Honorary research fellow, rabbi and chief justice of the Beit Din (rabbinical court) of Los Angeles. Rabbi Rue has taught advanced Talmud at Shalhevet School and is author of a book on about writing gittin (divorce documents) entitled Shem Meshmuel Veshemot Chaim / A Name from Shmuel and Living Names (Or Etzion: Merkaz Shapira Israel, 2012). He is currently researching a two volume Hebrew study of the Agunah problem.

Alexander Samely

Professor of Jewish Thought; Co-Director of the Centre for Jewish Studies. Research interests include: Literary structures of ancient Jewish literature; ancient Jewish Bible interpretation, including Midrash, Targum, Pesher and Re-Written Scripture; Hebrew manuscripts; the legal discourse of talmudic literature; questions of text coherence in biblical and post-biblical literature; the philosophical thought of Spinoza, Hegel, Husserl, Buber, Heidegger, Levinas and others. His current writing projects include a new phenomenology of reading. Between 2007 and 2012 he led a major AHRC Project on the Typology of Pseudepigraphic and Anonymous Jewish Literature of Antiquity, c.200 BCE to c.700 CE. This culminated in a monograph written in collaboration with Philip Alexander, Rocco Bernasconi and Robert Hayward, Profiling Jewish Literature in Antiquity. An Inventory, from Second Temple Texts to the Talmuds. Other major publications include: Forms of Rabbinic Literature and Thought (2007); Rabbinic Interpretation of Scripture in the Mishnah (2002), also accompanied by a Database (Midrashic Units in the Mishnah); Spinozas Theorie der Religion (1993) and The Interpretation of Speech in the Pentateuch Targums. A Study of Method and Presentation in Targumic Exegesis (1992). Teaching areas include: Talmudic Judaism and rabbinic texts; Jewish philosophy; and methodologies in the academic humanities.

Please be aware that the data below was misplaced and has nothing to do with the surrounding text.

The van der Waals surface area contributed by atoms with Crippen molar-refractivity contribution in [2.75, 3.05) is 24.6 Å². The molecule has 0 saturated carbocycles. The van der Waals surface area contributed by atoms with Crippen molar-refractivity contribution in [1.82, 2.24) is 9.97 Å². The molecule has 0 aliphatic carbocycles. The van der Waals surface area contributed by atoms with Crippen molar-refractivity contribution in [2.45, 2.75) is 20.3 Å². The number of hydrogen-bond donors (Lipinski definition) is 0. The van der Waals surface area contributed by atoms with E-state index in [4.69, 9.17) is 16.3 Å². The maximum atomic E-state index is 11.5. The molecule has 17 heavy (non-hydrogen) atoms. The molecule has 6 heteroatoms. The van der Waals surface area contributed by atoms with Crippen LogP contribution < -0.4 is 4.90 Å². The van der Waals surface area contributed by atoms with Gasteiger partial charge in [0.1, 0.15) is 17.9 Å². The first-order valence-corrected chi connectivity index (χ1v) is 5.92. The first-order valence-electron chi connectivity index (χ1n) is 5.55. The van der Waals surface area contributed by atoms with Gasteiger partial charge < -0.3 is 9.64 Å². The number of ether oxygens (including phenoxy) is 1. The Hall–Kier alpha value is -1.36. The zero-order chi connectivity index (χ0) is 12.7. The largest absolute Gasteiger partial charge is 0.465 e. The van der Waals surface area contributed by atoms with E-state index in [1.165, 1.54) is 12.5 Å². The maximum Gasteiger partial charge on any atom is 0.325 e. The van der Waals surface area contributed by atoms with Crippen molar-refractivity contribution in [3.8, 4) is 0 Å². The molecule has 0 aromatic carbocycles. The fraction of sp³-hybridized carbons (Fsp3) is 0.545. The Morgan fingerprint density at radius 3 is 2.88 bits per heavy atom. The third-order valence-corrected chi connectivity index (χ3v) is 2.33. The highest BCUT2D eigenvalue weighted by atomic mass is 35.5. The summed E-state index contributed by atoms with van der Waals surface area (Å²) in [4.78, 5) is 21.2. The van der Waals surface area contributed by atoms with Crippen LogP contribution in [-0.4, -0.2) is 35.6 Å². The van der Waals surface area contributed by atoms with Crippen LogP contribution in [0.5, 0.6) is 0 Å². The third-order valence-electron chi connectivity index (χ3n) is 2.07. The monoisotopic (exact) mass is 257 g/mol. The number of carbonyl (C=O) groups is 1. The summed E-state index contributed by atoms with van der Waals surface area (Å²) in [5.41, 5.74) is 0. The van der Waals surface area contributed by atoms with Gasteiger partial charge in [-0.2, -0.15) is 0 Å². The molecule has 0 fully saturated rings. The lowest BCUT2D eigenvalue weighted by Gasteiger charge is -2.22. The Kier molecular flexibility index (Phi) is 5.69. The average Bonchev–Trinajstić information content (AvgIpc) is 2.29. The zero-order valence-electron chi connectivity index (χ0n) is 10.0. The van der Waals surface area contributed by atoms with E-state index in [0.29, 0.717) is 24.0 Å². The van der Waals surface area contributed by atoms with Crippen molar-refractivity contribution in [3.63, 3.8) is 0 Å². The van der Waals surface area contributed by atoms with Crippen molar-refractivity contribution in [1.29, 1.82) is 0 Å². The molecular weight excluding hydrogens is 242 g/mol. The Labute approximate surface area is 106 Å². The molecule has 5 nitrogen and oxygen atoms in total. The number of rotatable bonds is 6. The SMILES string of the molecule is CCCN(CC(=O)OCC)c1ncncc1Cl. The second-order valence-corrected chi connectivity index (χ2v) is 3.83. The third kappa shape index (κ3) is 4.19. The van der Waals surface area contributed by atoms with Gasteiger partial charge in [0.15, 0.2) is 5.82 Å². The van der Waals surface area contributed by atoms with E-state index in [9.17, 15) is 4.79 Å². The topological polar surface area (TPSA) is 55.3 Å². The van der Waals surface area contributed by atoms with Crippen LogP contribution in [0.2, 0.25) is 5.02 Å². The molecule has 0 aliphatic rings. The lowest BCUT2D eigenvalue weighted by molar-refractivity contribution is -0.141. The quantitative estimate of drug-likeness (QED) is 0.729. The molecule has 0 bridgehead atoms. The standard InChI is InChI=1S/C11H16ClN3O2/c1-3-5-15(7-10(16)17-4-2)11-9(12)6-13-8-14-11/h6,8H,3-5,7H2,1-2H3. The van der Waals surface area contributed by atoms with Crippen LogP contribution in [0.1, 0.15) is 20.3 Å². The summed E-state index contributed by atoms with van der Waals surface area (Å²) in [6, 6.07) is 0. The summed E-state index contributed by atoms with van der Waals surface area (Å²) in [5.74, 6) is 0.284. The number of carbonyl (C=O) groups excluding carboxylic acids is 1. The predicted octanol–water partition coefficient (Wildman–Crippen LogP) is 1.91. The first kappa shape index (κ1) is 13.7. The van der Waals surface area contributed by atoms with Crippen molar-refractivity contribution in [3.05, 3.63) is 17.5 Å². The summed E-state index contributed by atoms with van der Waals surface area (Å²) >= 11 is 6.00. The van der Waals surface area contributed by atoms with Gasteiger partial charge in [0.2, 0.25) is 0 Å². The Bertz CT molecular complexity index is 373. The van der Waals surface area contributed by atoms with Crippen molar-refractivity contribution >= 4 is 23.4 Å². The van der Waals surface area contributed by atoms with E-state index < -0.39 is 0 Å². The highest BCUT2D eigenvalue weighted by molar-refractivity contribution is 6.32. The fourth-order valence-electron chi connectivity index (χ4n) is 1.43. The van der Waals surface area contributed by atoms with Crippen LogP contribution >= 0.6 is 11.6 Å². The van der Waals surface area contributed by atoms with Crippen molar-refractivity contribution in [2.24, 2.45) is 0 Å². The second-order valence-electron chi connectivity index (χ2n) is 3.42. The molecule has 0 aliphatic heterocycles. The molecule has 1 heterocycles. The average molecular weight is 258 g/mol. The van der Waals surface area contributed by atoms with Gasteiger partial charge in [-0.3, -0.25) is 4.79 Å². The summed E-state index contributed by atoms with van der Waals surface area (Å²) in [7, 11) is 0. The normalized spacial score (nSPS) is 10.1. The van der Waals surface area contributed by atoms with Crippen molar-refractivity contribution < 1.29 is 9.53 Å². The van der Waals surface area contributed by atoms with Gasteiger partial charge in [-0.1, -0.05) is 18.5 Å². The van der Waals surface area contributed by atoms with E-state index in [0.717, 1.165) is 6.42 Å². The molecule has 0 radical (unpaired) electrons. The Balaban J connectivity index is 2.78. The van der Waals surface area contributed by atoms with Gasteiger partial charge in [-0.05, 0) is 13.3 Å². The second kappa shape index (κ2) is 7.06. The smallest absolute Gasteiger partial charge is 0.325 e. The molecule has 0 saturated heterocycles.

Reuven Silverman